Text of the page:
Buying a home is a big investment. For most of us, it’s the biggest loan we’ll have in our lives. The Consumer Financial Protection Bureau discusses the different types of loans, many of which are available through private lenders and partially guaranteed by different federal programs, thus offering benefits for people who qualify. Talk with your real estate agent or lender to see which programs you may qualify for.
Most homebuyers get this type of loan, which is available through standard lenders. Typically, you put down 20 percent of the price of the home with this type of loan; buyers who put down a smaller amount (3-5 percent is common) often pay mortgage insurance. The government sets a maximum loan amount for these types of loans, which are also known as conforming loans.
VA Home Loans
The Veterans Affairs Administration has a program to help military veterans, soldiers and their families buy houses. You get these loans through a private lender, and the VA guarantees some percentage of it, which gives you, the borrower, better terms for the loan, often including a smaller down payment or no down payment at all and no mortgage insurance.
The Federal Housing Administration’s program regulates and insures loans from private lenders, which let potential buyers pay a 3.5 percent down payment and do not require as high a credit score as conventional loans. These typically come with a higher interest rate than a conventional loan but is more accessible to a buyer whose credit or cash flow is limited.
The Department of Agriculture offers loans to buyers who want to build or buy in rural areas. These are for low- to moderate-income purchasers; they do not require a down payment, and you pay a lower mortgage insurance rate. Your lender can tell you the income requirements and what areas in your city qualify as rural.
Down Payment Assistance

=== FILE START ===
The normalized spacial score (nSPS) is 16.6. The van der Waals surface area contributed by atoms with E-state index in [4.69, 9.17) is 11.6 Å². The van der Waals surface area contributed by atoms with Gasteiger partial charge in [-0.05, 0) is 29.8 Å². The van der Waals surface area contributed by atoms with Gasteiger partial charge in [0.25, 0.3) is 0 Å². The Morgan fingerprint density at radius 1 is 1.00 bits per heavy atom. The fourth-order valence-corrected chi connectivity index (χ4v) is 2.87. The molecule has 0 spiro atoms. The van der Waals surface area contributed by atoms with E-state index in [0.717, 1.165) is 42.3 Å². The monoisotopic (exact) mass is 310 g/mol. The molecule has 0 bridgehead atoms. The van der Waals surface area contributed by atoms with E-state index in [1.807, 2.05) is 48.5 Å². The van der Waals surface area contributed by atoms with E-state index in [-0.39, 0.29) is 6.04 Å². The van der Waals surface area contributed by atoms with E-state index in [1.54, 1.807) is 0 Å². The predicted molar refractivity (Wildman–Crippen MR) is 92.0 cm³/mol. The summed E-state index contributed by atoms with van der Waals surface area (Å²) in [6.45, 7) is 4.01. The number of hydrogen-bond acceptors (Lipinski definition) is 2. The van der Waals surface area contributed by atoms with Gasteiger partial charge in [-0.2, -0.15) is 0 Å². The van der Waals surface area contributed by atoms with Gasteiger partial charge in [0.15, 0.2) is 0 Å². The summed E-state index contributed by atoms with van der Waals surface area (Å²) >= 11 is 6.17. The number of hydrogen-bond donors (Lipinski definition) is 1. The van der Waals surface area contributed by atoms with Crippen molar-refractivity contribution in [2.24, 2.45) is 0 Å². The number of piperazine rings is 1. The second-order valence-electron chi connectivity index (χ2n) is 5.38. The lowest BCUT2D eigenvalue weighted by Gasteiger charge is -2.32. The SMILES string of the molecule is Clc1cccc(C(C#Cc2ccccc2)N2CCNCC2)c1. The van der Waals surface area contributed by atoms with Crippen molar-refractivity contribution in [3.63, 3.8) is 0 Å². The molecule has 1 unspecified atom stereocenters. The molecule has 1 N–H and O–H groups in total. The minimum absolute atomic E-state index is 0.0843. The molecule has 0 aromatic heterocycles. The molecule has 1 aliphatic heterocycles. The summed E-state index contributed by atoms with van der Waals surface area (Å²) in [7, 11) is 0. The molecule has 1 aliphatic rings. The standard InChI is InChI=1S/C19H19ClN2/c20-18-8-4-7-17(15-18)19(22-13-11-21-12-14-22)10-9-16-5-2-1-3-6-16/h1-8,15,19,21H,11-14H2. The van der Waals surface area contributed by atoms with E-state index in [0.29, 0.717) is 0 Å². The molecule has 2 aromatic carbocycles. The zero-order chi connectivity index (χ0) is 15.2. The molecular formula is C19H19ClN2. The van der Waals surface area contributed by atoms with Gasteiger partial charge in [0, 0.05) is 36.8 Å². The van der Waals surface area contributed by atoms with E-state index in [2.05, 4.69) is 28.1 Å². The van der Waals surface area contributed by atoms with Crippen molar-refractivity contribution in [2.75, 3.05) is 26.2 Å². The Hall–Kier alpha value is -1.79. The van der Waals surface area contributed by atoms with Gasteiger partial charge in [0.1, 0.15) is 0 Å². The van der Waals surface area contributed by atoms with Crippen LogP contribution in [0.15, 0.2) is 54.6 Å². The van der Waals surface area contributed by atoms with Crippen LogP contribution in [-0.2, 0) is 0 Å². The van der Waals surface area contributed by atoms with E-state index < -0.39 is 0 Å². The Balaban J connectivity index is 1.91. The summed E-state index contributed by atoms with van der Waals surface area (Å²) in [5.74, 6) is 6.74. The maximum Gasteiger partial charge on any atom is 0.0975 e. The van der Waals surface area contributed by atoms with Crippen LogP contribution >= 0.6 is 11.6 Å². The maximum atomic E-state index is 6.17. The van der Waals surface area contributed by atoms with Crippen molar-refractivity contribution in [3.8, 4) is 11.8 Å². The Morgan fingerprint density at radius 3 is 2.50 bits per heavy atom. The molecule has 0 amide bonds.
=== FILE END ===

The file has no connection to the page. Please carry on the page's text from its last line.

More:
Some local governments and area nonprofits offer down payment assistance programs, usually for first-time or low-income homebuyers. Cities may do it to help employees overcome a high cost of living and get them connected to the town. Some of these are grants; often they’re second loans that are forgiven over time or that you repay when you sell your house.
Home Buying FAQs
Home buying is confusing, with jargon, unexpected expenses and lots of decisions to make, sometimes with what feels like little information.
What is Mortgage Insurance?
Mortgage insurance decreases the lender’s risk when making a loan with less than a 20 percent down payment. Private lenders usually get private mortgage insurance; rates vary according to down payment and credit score but is a percentage of your loan and paid monthly. Mortgage insurance also is required on FHA and USDA loans. Remember, this protects the lender, not the buyer.
What Does a Title Company Do?
According to Title Forward, the title company is the intermediary between buyer and seller, gathering and recording all the legal documents, ensuring the property title is free of liens or easements, holding your escrow money, filing the deed with the county and getting all the paperwork signed from both buyer and seller.
What Goes into Closing Costs?
Those fees, which run about 3 to 5 percent of the total cost of the house, include fees for your assessor and your lender’s appraiser; the title service fees, which pay for the title search, the premium for your lender’s title insurance policy, wire transfers and other costs of the title company; fees you pay to your lending institution for the processing of the loan; prepayment of some insurance, property tax and mortgage insurance; homeowners association fees; credit report fees; and some other processing fees. Usually the buyer pays these fees at the time of closing; you can negotiate for the seller to pay, but expect the cost of the home to increase.
What is the Difference Between Interest Rate and APR?
Your lender will provide you two numbers when you secure your loan: interest rate and annual percentage rate, or APR. The Consumer Financial Protection Bureau says the interest rate is the cost you pay annually to borrow the money. The APR accounts for points, mortgage broker fees and other fees you are charged for the loan. Points let the borrower make a tradeoff between upfront costs and monthly payments. You may pay more upfront but receive a lower interest rate.
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